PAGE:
Every human, business, and country depends on Nature, just like every human, business, and country has an impact on Nature. But human impacts are now so big, Nature can no longer deliver.

This is not breaking news. Climate change is happening, and the science is clear: It’s human activity driving these changes. Weather patterns are becoming more extreme, floods are disrupting cities, and water stress is now a real phenomenon around the world. The extinction rate is higher than ever, and, since 1990, 129 million hectares of the planet’s forests (an area as large as South Africa) have been destroyed.

And it’s not just the environment screaming at us: A child dies from hunger-related causes every six seconds. At the other end of the scale, the number of obese people on our planet has now surpassed the number of malnourished, with devastating impacts on human health.

Clearly, the system is reaching its limits. Unless we radically transform the way we eat, move, and live, the clash between humans and Nature will intensify. To bring that relationship back into balance, we need nothing less than an economic revolution, one comprised of three elements:

1. Innovation — to minimize impacts and maximize opportunities in the way we live, produce, and consume. Electric vehicles, renewable energy, the circular economy, and smarter diets are all signs of progress, but innovation needs to scale up fast.

2. Collaboration — to implement these solutions at scale
and speed.
Businesses must work together within sectors and value chains to identify solutions. Governments, cities, and businesses must work together,  with science providing a solid grounding for all activities.

3. Redefining value — to drive a new approach to decision-making. Today’s economic system values financial capital above everything, excluding many externalities necessary to secure future cash flows. This definition of value may have worked in a world with limitless resources, but that’s not the world we live in today.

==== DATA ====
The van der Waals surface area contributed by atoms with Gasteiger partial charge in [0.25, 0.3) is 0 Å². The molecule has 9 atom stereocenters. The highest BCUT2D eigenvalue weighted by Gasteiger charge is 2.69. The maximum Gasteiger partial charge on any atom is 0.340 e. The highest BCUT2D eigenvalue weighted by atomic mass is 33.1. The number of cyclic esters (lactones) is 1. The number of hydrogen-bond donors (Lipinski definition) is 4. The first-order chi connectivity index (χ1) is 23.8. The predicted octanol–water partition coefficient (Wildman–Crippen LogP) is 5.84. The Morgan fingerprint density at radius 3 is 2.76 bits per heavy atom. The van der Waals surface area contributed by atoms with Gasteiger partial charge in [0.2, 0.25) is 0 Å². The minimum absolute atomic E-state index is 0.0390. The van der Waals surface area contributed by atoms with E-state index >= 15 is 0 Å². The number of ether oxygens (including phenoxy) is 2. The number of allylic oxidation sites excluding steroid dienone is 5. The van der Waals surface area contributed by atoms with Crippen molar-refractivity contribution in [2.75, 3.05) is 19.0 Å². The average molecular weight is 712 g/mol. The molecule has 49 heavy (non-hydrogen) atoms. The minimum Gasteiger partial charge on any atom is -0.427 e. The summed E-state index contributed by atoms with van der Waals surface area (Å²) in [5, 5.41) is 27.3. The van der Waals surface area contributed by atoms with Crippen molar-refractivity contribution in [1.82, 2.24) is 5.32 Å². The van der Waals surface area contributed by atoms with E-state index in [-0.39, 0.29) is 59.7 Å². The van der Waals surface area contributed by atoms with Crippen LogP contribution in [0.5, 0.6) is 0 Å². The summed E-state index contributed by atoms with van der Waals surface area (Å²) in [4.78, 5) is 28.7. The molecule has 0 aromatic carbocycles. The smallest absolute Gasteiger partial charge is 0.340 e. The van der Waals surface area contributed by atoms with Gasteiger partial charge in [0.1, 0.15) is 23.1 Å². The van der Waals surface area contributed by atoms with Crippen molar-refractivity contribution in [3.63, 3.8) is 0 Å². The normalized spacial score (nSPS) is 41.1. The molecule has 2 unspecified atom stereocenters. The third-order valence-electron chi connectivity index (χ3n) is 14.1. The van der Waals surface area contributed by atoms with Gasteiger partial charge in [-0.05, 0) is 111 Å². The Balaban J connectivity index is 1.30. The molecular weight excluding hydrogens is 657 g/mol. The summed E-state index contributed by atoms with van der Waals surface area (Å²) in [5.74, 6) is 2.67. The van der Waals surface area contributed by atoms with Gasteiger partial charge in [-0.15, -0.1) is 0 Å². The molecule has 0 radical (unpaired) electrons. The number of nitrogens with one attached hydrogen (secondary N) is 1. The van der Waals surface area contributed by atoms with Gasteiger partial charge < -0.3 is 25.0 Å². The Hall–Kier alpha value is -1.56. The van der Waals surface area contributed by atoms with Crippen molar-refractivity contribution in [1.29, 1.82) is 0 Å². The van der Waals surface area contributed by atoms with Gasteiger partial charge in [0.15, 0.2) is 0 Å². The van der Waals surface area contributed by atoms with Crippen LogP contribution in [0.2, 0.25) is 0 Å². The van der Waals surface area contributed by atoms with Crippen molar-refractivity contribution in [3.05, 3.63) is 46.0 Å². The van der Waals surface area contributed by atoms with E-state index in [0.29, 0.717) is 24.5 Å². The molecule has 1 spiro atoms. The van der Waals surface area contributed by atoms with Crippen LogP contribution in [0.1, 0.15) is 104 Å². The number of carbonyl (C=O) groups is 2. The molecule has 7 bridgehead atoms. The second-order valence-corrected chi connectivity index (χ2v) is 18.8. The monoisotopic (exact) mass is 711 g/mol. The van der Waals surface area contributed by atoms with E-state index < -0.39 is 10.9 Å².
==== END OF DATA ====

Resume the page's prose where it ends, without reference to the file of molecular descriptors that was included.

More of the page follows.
We need to find a way to consider externalities in our decision-making, because if companies can deplete natural resources and pollute the atmosphere without paying for it, why would they invest in cleaner technology? If the price of food products doesn’t reflect the related health costs, what is the incentive to change the recipes? Why would a government refocus its policies if the measure of its success (i.e., GDP) doesn’t include any of the detrimental environmental impacts those policies may have?

The Natural Capital Protocol shows companies how to measure and manage externalities. The next step is to make this align with international, non-financial reporting frameworks like the Global Reporting Initiative. After that, sustainability indicators can be integrated into mainstream corporate reporting standards.

French luxury goods company Kering has developed a commitment to women. In addition to its foundation, which is committed to combating the violence to which women are subjected around the world, and an internal policy based on gender equality, the company has been fighting inequality between women and men in the field of culture and the arts since 2015. The company became an official partner of the Festival de Cannes that year and launched the Women In Motion program, to shine a light on women’s contribution to cinema, both in front of and behind the camera. Game of Thrones actress, Emilia Clarke (above), attended the Cannes event in 2018.

Companies like Kering — the French luxury goods group that owns Gucci, Dior, and Puma — are leading the way. Realizing their environmental costs totaled almost half their traditional financial profit, they created Environmental Profit and Loss accounting (EP&L) and now apply it to management decision-making across
the group.

Integrated capitalism creates value by integrating the externalities when calculating returns on financial, social, and natural capital. This takes the concept of the triple bottom line of people, planet, and profit to another level, by making it more robust, systematic, and mainstream. The objective is to optimize the balance and longevity of returns on all three capitals while being transparent about the inevitable trade-offs between them.

For this transformation of our economic system, a whole new mindset is required. On the right side of our brain, the Golden Rule can play a crucial role, encouraging us to do for Mother Nature what we want done for our children, our grandchildren, and ourselves. On the left side of our brain, we must learn to value Nature; in economic terms, that means paying for the externalities and learning to think of the services that Nature provides as capital. Our collective objective must be to preserve or maximize that capital for the long-term.

It is in this way — when faced with a multitude of global threats — we discover it is accountants who may be able to save the world. 

This is extracted from Imaginal Cells: Visions of Transformation, a publication from Reboot the Future, which includes 25 of the world’s leading visionaries and their alternative roadmaps for the future. www.RebootTheFuture.org